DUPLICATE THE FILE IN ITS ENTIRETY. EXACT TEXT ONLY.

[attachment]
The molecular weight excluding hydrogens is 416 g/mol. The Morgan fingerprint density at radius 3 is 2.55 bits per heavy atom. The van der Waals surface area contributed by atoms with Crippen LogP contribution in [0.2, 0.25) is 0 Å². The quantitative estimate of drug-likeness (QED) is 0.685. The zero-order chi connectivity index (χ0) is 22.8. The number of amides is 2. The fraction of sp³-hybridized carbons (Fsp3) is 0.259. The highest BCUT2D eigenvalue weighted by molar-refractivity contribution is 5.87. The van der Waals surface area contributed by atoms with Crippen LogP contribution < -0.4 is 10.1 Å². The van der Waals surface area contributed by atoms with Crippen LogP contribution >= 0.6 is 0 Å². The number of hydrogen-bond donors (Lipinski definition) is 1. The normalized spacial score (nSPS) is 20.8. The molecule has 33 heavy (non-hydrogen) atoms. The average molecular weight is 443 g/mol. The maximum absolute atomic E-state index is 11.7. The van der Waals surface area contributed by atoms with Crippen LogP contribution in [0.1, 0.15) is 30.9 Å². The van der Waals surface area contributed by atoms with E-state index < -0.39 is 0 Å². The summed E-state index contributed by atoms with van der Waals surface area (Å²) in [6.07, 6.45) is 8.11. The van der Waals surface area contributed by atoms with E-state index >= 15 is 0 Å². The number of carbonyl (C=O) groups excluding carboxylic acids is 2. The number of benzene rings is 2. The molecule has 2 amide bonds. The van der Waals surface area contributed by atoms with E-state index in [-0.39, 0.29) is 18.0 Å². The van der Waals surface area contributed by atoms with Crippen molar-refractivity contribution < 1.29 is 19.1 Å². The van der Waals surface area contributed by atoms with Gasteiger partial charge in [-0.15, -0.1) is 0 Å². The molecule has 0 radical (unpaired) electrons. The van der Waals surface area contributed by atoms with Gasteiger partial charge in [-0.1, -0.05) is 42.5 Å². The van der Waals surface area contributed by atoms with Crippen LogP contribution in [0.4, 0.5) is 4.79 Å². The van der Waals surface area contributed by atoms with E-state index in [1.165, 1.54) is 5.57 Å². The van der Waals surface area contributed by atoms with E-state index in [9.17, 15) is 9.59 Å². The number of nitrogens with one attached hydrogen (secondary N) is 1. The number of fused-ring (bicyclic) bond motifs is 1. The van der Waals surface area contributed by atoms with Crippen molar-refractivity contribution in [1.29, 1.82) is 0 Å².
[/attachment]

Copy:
The molecular weight excluding hydrogens is 416 g/mol. The Morgan fingerprint density at radius 3 is 2.55 bits per heavy atom. The van der Waals surface area contributed by atoms with Crippen LogP contribution in [0.2, 0.25) is 0 Å². The quantitative estimate of drug-likeness (QED) is 0.685. The zero-order chi connectivity index (χ0) is 22.8. The number of amides is 2. The fraction of sp³-hybridized carbons (Fsp3) is 0.259. The highest BCUT2D eigenvalue weighted by molar-refractivity contribution is 5.87. The van der Waals surface area contributed by atoms with Crippen LogP contribution < -0.4 is 10.1 Å². The van der Waals surface area contributed by atoms with Crippen LogP contribution >= 0.6 is 0 Å². The number of hydrogen-bond donors (Lipinski definition) is 1. The normalized spacial score (nSPS) is 20.8. The molecule has 33 heavy (non-hydrogen) atoms. The average molecular weight is 443 g/mol. The maximum absolute atomic E-state index is 11.7. The van der Waals surface area contributed by atoms with Crippen LogP contribution in [0.1, 0.15) is 30.9 Å². The van der Waals surface area contributed by atoms with E-state index < -0.39 is 0 Å². The summed E-state index contributed by atoms with van der Waals surface area (Å²) in [6.07, 6.45) is 8.11. The van der Waals surface area contributed by atoms with E-state index >= 15 is 0 Å². The number of carbonyl (C=O) groups excluding carboxylic acids is 2. The number of benzene rings is 2. The molecule has 2 amide bonds. The van der Waals surface area contributed by atoms with E-state index in [-0.39, 0.29) is 18.0 Å². The van der Waals surface area contributed by atoms with Crippen molar-refractivity contribution < 1.29 is 19.1 Å². The van der Waals surface area contributed by atoms with Gasteiger partial charge in [-0.15, -0.1) is 0 Å². The molecule has 0 radical (unpaired) electrons. The van der Waals surface area contributed by atoms with Gasteiger partial charge in [-0.1, -0.05) is 42.5 Å². The van der Waals surface area contributed by atoms with Crippen LogP contribution in [0.4, 0.5) is 4.79 Å². The van der Waals surface area contributed by atoms with E-state index in [1.165, 1.54) is 5.57 Å². The van der Waals surface area contributed by atoms with E-state index in [9.17, 15) is 9.59 Å². The number of nitrogens with one attached hydrogen (secondary N) is 1. The number of fused-ring (bicyclic) bond motifs is 1. The van der Waals surface area contributed by atoms with Crippen molar-refractivity contribution in [1.29, 1.82) is 0 Å².